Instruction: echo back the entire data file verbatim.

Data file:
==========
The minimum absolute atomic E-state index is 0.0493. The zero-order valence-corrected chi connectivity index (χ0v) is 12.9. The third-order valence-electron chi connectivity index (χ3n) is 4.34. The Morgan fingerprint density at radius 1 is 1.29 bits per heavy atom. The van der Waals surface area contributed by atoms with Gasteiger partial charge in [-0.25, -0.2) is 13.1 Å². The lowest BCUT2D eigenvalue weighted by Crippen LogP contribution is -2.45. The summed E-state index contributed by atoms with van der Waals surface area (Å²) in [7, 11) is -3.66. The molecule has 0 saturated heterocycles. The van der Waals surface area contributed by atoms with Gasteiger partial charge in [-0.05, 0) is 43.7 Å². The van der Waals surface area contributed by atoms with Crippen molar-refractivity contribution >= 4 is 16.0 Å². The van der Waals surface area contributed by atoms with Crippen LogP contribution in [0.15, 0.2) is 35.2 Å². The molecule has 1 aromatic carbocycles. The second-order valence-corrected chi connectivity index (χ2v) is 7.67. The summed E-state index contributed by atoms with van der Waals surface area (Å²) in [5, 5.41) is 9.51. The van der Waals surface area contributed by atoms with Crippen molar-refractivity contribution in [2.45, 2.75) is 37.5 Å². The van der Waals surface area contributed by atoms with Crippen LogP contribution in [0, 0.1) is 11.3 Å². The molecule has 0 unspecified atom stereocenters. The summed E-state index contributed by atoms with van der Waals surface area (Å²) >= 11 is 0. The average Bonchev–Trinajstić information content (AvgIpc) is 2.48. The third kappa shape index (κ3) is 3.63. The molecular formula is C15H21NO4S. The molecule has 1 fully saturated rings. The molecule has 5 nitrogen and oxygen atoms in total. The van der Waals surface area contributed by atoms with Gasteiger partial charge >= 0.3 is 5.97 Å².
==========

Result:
The minimum absolute atomic E-state index is 0.0493. The zero-order valence-corrected chi connectivity index (χ0v) is 12.9. The third-order valence-electron chi connectivity index (χ3n) is 4.34. The Morgan fingerprint density at radius 1 is 1.29 bits per heavy atom. The van der Waals surface area contributed by atoms with Gasteiger partial charge in [-0.25, -0.2) is 13.1 Å². The lowest BCUT2D eigenvalue weighted by Crippen LogP contribution is -2.45. The summed E-state index contributed by atoms with van der Waals surface area (Å²) in [7, 11) is -3.66. The molecule has 0 saturated heterocycles. The van der Waals surface area contributed by atoms with Gasteiger partial charge in [-0.05, 0) is 43.7 Å². The van der Waals surface area contributed by atoms with Crippen molar-refractivity contribution >= 4 is 16.0 Å². The van der Waals surface area contributed by atoms with Crippen LogP contribution in [0.15, 0.2) is 35.2 Å². The molecule has 1 aromatic carbocycles. The second-order valence-corrected chi connectivity index (χ2v) is 7.67. The summed E-state index contributed by atoms with van der Waals surface area (Å²) in [5, 5.41) is 9.51. The van der Waals surface area contributed by atoms with Crippen molar-refractivity contribution in [2.45, 2.75) is 37.5 Å². The van der Waals surface area contributed by atoms with Crippen LogP contribution in [0, 0.1) is 11.3 Å². The molecule has 0 unspecified atom stereocenters. The summed E-state index contributed by atoms with van der Waals surface area (Å²) >= 11 is 0. The average Bonchev–Trinajstić information content (AvgIpc) is 2.48. The third kappa shape index (κ3) is 3.63. The molecular formula is C15H21NO4S. The molecule has 1 fully saturated rings. The molecule has 5 nitrogen and oxygen atoms in total. The van der Waals surface area contributed by atoms with Gasteiger partial charge >= 0.3 is 5.97 Å².